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Volvo is first major carmaker to forgo traditional engines

Volvo Cars CEO Hakan Samuelsson during an interview with TT News Agency at Volvo Cars Showroom in Stockholm, Sweden, Wednesday, July 5, 2017. (Jonas Ekstromer / Associated Press)
Volvo Cars CEO Hakan Samuelsson during an interview with TT News Agency at Volvo Cars Showroom in Stockholm, Sweden, Wednesday, July 5, 2017. (Jonas Ekstromer / Associated Press)
By Matti Huuhtanen Associated Press

HELSINKI – Volvo will begin producing electric motors on all its cars from 2019, becoming the first major automaker to forgo traditional engines that rely exclusively on internal combustion.

The Swedish company, which has been making cars since 1927 and in recent decades became famous for its station wagons and safety features, said Wednesday that the decision was prompted by the wishes of customers, describing it as “one of the most significant moves by any car maker.”

CEO Hakan Samuelsson said the shift to electric motors would “strengthen our brand image, which is a lot about protecting what is important for you (customers).”

Volvo Cars said it aims to reach its target of selling 1 million electrified cars by 2025, with a range of models, including fully electric vehicles and hybrid cars.

“This announcement marks the end of the solely combustion engine-powered car,” Samuelsson said. “People increasingly demand electrified cars and we want to respond to our customers’ current and future needs.”

Volvo said its long range models could travel 310 miles on a single charge using current technology, but it is looking for suppliers for new and better batteries.

“We are looking at more suppliers in the market today and that will be a key part of being competitive going forward – to always stick with the most successful and innovative supplier” at the time, said Henrik Green, senior vice president in research and development.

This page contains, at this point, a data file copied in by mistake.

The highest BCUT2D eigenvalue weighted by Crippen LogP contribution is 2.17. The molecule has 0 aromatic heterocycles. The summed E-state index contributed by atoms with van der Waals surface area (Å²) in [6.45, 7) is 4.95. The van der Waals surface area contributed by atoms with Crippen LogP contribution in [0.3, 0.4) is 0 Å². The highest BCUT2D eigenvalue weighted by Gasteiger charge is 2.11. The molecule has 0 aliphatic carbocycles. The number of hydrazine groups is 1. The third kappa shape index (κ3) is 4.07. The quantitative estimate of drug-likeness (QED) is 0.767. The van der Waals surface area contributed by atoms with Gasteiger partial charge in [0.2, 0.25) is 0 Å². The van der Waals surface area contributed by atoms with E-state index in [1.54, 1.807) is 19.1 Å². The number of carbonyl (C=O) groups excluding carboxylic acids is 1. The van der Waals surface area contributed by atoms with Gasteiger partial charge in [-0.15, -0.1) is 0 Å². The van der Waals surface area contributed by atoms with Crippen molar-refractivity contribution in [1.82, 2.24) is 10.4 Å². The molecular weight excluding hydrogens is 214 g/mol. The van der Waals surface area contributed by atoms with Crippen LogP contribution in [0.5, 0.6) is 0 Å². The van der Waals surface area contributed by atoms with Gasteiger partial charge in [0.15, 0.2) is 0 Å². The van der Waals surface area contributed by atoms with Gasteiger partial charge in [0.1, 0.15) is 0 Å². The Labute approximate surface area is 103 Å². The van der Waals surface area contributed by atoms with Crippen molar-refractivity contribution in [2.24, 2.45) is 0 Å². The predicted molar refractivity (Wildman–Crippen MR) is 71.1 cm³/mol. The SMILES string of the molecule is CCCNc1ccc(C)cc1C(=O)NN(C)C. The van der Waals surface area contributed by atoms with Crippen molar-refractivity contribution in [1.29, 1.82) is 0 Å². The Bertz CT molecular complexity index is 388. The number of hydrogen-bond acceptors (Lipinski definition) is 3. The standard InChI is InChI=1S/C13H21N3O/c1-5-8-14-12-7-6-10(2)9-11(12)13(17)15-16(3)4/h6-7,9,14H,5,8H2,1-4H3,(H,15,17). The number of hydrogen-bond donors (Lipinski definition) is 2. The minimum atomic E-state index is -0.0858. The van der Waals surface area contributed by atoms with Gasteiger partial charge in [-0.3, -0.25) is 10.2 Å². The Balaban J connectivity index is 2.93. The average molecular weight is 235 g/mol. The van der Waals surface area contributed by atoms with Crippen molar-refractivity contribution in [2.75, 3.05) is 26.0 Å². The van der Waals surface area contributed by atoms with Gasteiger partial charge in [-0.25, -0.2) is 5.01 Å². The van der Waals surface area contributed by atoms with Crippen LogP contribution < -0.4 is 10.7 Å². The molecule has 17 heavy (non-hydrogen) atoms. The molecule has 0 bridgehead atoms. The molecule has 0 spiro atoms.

Samuelsson, who acknowledged that the company had been skeptical about electrification only two years ago, said things had changed. “Things have moved faster; customer demand is increasing. This is an attractive car people want to have,” he said.

He also saw Volvo’s announcement as “an invitation to anybody that’s interested in investing in battery manufacturing … and of course also to anybody interested in investing in charging infrastructure.”

“I think that’s good, they can now count on Volvo as customers,” Samuelsson said. “We need new players, we need more competition.”

Volvo, which since 2010 has been owned by Chinese firm Geely, will launch five fully electric cars between 2019 and 2021. Three of them will be Volvo models and two will be electrified cars from Polestar, Volvo Cars’ performance car arm. It also plans to supplement them with a range of gasoline and diesel plug-in hybrid and mild hybrid, or 48-volt, options on all models, which the company said would be one of the “broadest electrified car offerings of any car maker.”

Volvo Cars has said it is committed to help improve the environment and make cities cleaner by reducing carbon emissions, aiming to have climate neutral manufacturing operations by 2025.

Last year, the company sold 534,332 cars in 100 countries, up more than 6 percent from 2015.

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